Enduring the Pain of Fear

There is was on page 179:

“People hesitate to lead or to invent or to make art because they’re afraid of what will happen if they do.”

Well ain’t that the truth?  We all read Seth Godin, right?  Everybody does.  So how come so few of us heed Seth Godin.

We are afraid that making art might hurt.  It might be painful.  Very painful.  When the start up company I funded and founded, faltered and finished (sorry, I love alliteration), I felt a lot of fear.  I felt I was finished.  That fear was painful.  It was massively painful.  You have no idea how painful it was (well maybe you do, but trust me, it was incredibly painful).  My own father looked on me as a failure, rather than somebody who had tried his very best and who failure had, unfortunately, visited.  It was so painful, that I often catch myself thinking, “I never want to feel that much pain ever again”.  And so, it becomes a reason to do nothing, other than dream about what I could be doing, get frustrated knowing that I am capable of so much more and blaming the world for not making it less painful to venture out and try.

That’s one way of looking at it.

The other way is to accept that making art is going to involve pain.  It’s unavoidable, so the question becomes, “how much pain can you withstand?”

Here is the method:

Start making art.  Feel the pain of making your art.  At every moment that you feel that painful fear, ask yourself if it is as painful as the most painful thing you have endured and survived.  The one thing I learned from my massively painful business failure was how much pain you could actually survive.  It’s an amazing amount and yet you come out the other side, not quite the same, but at least intact and capable of doing more.  So if the pain you are feeling, due to the fear you’re feeling, isn’t as bad as the worst you’ve felt, then you know you can take it and maybe even a little more.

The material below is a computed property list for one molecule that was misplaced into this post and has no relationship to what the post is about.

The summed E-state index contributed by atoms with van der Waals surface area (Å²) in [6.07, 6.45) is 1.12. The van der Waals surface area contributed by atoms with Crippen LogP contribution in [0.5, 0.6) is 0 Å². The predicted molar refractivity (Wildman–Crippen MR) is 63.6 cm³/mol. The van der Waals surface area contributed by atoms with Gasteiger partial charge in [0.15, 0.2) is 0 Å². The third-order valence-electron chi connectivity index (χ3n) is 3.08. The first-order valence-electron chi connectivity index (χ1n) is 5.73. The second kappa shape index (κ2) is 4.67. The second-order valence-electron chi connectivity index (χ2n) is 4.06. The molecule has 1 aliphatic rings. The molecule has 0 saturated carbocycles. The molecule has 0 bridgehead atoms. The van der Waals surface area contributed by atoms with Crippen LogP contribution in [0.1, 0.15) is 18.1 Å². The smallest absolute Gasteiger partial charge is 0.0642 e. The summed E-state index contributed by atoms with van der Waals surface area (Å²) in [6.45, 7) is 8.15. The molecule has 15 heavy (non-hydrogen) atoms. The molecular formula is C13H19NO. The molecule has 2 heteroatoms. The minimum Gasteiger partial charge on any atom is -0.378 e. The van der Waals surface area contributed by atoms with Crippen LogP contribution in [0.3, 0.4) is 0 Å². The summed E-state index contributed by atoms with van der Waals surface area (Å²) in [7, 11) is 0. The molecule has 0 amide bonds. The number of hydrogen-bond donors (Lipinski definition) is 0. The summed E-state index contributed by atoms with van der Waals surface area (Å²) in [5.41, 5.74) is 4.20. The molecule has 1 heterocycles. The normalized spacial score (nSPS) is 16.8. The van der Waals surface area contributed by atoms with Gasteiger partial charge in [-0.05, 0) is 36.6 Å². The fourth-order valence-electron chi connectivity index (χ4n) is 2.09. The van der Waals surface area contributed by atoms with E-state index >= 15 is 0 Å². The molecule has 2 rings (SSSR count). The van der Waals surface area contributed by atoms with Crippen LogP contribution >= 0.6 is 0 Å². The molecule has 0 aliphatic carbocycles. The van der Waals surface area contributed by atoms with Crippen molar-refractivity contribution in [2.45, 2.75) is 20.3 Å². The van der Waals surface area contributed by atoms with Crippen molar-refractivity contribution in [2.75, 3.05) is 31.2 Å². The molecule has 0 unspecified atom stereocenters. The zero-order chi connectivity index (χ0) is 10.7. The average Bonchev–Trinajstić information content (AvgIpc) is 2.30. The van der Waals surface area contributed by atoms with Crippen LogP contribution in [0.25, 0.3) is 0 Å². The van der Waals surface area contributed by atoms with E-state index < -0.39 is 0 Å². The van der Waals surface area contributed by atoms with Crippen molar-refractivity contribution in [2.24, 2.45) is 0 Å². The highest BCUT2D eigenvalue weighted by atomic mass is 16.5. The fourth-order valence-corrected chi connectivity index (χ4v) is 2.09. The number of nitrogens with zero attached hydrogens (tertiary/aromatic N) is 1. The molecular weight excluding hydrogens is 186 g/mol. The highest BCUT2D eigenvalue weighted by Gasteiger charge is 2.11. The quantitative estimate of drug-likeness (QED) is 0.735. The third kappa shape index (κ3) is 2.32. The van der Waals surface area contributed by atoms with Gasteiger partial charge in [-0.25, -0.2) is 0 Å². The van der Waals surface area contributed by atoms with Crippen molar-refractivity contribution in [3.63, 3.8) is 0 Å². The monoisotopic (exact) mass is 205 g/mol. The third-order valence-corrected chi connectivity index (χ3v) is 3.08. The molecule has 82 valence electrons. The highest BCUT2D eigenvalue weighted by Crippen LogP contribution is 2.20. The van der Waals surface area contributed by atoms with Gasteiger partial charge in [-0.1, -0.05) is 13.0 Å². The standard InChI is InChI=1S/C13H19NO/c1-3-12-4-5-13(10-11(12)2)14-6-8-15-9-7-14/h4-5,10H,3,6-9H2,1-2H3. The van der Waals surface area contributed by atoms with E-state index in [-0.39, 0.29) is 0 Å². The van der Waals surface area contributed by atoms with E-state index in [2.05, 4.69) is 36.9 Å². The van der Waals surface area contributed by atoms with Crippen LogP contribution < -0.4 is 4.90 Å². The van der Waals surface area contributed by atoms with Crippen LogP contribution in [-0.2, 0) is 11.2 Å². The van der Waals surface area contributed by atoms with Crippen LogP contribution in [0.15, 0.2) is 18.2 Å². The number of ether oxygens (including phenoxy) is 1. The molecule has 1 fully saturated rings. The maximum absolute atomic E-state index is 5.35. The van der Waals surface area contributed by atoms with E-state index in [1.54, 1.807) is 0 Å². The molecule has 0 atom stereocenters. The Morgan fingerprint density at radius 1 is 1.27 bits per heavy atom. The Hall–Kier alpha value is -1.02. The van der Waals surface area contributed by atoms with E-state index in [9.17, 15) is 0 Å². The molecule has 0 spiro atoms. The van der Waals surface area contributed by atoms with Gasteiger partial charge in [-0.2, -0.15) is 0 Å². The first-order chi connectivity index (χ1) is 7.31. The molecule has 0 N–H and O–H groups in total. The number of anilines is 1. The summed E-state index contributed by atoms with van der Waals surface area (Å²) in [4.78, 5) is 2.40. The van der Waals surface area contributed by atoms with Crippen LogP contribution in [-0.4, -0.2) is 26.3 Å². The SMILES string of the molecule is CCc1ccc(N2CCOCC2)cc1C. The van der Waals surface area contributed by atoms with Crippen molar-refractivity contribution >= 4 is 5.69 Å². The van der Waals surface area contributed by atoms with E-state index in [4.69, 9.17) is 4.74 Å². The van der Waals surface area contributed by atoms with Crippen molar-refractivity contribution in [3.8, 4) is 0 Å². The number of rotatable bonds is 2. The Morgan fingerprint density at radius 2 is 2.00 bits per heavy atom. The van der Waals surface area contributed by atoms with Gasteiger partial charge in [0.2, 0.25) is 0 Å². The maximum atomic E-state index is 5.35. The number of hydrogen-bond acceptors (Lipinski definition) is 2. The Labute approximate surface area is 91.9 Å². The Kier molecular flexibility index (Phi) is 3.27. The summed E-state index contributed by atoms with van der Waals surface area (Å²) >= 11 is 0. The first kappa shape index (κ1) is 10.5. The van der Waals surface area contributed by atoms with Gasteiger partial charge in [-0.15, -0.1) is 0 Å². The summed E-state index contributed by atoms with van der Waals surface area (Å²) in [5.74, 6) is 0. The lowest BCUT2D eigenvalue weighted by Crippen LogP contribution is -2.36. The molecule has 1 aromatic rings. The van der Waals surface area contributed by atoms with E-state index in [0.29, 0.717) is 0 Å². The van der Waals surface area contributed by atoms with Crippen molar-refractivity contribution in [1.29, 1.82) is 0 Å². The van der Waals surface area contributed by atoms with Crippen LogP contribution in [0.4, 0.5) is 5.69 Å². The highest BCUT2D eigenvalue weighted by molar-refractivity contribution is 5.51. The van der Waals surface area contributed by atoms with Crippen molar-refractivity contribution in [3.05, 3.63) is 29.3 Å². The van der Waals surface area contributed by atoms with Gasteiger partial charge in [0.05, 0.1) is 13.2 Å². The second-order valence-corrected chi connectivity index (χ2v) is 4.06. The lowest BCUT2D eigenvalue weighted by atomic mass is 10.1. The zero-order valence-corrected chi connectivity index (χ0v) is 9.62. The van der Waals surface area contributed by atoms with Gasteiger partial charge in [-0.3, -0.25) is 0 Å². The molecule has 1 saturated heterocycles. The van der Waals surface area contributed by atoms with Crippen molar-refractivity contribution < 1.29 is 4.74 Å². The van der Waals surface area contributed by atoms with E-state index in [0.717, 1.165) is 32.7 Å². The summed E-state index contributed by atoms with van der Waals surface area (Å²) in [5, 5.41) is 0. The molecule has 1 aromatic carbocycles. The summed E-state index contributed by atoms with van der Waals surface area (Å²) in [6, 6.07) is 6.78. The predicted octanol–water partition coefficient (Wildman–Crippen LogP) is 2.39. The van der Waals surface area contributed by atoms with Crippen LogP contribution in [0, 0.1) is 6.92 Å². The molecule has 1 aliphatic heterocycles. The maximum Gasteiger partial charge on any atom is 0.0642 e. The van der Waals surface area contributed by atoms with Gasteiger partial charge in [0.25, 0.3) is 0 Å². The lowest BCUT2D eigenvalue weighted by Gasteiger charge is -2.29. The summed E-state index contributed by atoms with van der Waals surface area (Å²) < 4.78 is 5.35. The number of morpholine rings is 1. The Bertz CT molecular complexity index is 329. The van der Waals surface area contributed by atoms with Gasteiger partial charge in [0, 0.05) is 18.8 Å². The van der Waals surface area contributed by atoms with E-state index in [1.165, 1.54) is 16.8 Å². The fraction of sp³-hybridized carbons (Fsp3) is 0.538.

Then you take a slightly bigger artistic risk.  Feel more pain.  Compare it with the worst you can survive.  If you conclude you can still take it, repeat, ad infinitum.

At some point, your sensitivity to the pain diminishes, in exact proportion to how much better your art becomes, with every new risk you take.  This never fails.  It’s foolproof.

So how come we find it so hard to take the first risk?

About tropicaltheartist

You can find out more about me here: https://michaeltopic.wordpress.com/. There aren’t many people that exist in that conjunction of art, design, science and engineering, but this is where I live. I am an artist, a musician, a designer, a creator, a scientist, a technologist, an innovator and an engineer and I have a genuine, deep passion for each field. Most importantly, I am able to see the connections and similarities between each field of intellectual endeavour and apply the lessons I learn in one discipline to my other disciplines. To me, they are all part of the same continuum of creativity. I write about what I know, through my blogs, in the hope that something I write will resonate with a reader and help them enjoy their own creative life more fully. I am, in summary, a highly creative individual, but with the ability to get things done efficiently. Not all of these skills are valued by the world at large, but I am who I am and this is me. The opinions stated here are my own and not necessarily the opinion or position of my employer.
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1 Response to Enduring the Pain of Fear

  1. Pingback: Appreciating Fear – janetkwest

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